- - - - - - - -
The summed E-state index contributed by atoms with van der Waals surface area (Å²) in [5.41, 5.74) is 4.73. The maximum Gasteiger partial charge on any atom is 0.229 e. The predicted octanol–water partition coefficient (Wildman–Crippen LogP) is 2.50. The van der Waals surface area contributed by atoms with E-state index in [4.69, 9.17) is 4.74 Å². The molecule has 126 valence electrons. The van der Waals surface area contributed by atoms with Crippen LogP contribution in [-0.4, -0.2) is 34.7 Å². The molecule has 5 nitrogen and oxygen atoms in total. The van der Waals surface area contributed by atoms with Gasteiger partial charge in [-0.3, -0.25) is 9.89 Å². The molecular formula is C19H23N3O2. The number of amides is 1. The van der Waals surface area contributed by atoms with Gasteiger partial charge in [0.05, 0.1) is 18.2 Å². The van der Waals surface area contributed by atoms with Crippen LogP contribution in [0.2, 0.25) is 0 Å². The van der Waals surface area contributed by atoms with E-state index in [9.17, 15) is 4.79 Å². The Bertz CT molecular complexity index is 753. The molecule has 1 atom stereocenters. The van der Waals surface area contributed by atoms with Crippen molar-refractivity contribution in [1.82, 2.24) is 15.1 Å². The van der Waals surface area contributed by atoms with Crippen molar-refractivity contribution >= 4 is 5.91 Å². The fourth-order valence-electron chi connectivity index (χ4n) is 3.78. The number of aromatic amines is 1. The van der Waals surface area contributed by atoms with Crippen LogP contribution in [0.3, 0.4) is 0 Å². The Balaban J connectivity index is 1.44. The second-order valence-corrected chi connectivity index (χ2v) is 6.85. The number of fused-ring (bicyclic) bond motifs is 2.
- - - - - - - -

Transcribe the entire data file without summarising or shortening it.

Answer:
The summed E-state index contributed by atoms with van der Waals surface area (Å²) in [5.41, 5.74) is 4.73. The maximum Gasteiger partial charge on any atom is 0.229 e. The predicted octanol–water partition coefficient (Wildman–Crippen LogP) is 2.50. The van der Waals surface area contributed by atoms with E-state index in [4.69, 9.17) is 4.74 Å². The molecule has 126 valence electrons. The van der Waals surface area contributed by atoms with Crippen LogP contribution in [-0.4, -0.2) is 34.7 Å². The molecule has 5 nitrogen and oxygen atoms in total. The van der Waals surface area contributed by atoms with Gasteiger partial charge in [-0.3, -0.25) is 9.89 Å². The molecular formula is C19H23N3O2. The number of amides is 1. The van der Waals surface area contributed by atoms with Gasteiger partial charge in [0.05, 0.1) is 18.2 Å². The van der Waals surface area contributed by atoms with Crippen LogP contribution in [0.2, 0.25) is 0 Å². The van der Waals surface area contributed by atoms with E-state index in [9.17, 15) is 4.79 Å². The Bertz CT molecular complexity index is 753. The molecule has 1 atom stereocenters. The van der Waals surface area contributed by atoms with Crippen molar-refractivity contribution in [1.82, 2.24) is 15.1 Å². The van der Waals surface area contributed by atoms with Crippen molar-refractivity contribution >= 4 is 5.91 Å². The fourth-order valence-electron chi connectivity index (χ4n) is 3.78. The number of aromatic amines is 1. The van der Waals surface area contributed by atoms with Crippen LogP contribution in [0.3, 0.4) is 0 Å². The Balaban J connectivity index is 1.44. The second-order valence-corrected chi connectivity index (χ2v) is 6.85. The number of fused-ring (bicyclic) bond motifs is 2.